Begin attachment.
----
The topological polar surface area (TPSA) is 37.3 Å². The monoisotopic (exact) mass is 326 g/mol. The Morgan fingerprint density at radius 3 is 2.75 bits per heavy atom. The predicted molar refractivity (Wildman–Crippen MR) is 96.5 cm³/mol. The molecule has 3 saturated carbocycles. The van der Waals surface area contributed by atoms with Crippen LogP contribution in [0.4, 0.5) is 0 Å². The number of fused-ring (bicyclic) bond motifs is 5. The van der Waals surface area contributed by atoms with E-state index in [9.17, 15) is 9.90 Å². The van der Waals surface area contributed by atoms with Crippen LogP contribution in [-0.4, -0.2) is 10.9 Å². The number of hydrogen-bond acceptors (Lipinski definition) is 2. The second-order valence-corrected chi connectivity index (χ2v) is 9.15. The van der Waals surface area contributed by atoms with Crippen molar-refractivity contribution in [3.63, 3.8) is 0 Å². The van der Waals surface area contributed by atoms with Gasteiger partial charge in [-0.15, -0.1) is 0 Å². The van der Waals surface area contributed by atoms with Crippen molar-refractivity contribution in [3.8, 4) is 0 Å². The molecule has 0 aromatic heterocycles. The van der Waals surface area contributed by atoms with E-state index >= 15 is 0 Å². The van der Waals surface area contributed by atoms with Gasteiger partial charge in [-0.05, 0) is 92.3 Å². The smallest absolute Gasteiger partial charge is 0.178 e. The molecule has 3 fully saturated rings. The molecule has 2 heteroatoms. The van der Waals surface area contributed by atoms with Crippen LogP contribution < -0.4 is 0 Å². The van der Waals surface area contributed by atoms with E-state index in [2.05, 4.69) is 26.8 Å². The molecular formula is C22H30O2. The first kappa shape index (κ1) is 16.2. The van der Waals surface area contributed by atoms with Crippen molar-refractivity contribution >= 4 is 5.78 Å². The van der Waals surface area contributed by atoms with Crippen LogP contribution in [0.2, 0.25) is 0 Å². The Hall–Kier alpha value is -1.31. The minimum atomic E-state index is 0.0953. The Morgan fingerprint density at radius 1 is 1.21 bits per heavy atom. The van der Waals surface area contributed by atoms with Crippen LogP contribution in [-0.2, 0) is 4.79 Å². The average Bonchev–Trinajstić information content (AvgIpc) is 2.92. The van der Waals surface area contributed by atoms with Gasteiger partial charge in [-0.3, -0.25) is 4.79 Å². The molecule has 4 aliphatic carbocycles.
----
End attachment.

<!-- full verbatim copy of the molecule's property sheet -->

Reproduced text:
The topological polar surface area (TPSA) is 37.3 Å². The monoisotopic (exact) mass is 326 g/mol. The Morgan fingerprint density at radius 3 is 2.75 bits per heavy atom. The predicted molar refractivity (Wildman–Crippen MR) is 96.5 cm³/mol. The molecule has 3 saturated carbocycles. The van der Waals surface area contributed by atoms with Crippen LogP contribution in [0.4, 0.5) is 0 Å². The number of fused-ring (bicyclic) bond motifs is 5. The van der Waals surface area contributed by atoms with E-state index in [9.17, 15) is 9.90 Å². The van der Waals surface area contributed by atoms with Crippen LogP contribution in [-0.4, -0.2) is 10.9 Å². The number of hydrogen-bond acceptors (Lipinski definition) is 2. The second-order valence-corrected chi connectivity index (χ2v) is 9.15. The van der Waals surface area contributed by atoms with Crippen molar-refractivity contribution in [3.63, 3.8) is 0 Å². The van der Waals surface area contributed by atoms with Gasteiger partial charge in [-0.15, -0.1) is 0 Å². The van der Waals surface area contributed by atoms with Crippen molar-refractivity contribution in [3.8, 4) is 0 Å². The molecule has 0 aromatic heterocycles. The van der Waals surface area contributed by atoms with E-state index >= 15 is 0 Å². The van der Waals surface area contributed by atoms with Gasteiger partial charge in [-0.05, 0) is 92.3 Å². The smallest absolute Gasteiger partial charge is 0.178 e. The molecule has 3 fully saturated rings. The molecule has 2 heteroatoms. The van der Waals surface area contributed by atoms with Crippen LogP contribution < -0.4 is 0 Å². The van der Waals surface area contributed by atoms with E-state index in [2.05, 4.69) is 26.8 Å². The molecular formula is C22H30O2. The first kappa shape index (κ1) is 16.2. The van der Waals surface area contributed by atoms with Crippen molar-refractivity contribution >= 4 is 5.78 Å². The van der Waals surface area contributed by atoms with Crippen LogP contribution in [0.2, 0.25) is 0 Å². The Hall–Kier alpha value is -1.31. The minimum atomic E-state index is 0.0953. The Morgan fingerprint density at radius 1 is 1.21 bits per heavy atom. The van der Waals surface area contributed by atoms with Crippen LogP contribution in [-0.2, 0) is 4.79 Å². The average Bonchev–Trinajstić information content (AvgIpc) is 2.92. The van der Waals surface area contributed by atoms with Gasteiger partial charge in [-0.3, -0.25) is 4.79 Å². The molecule has 4 aliphatic carbocycles.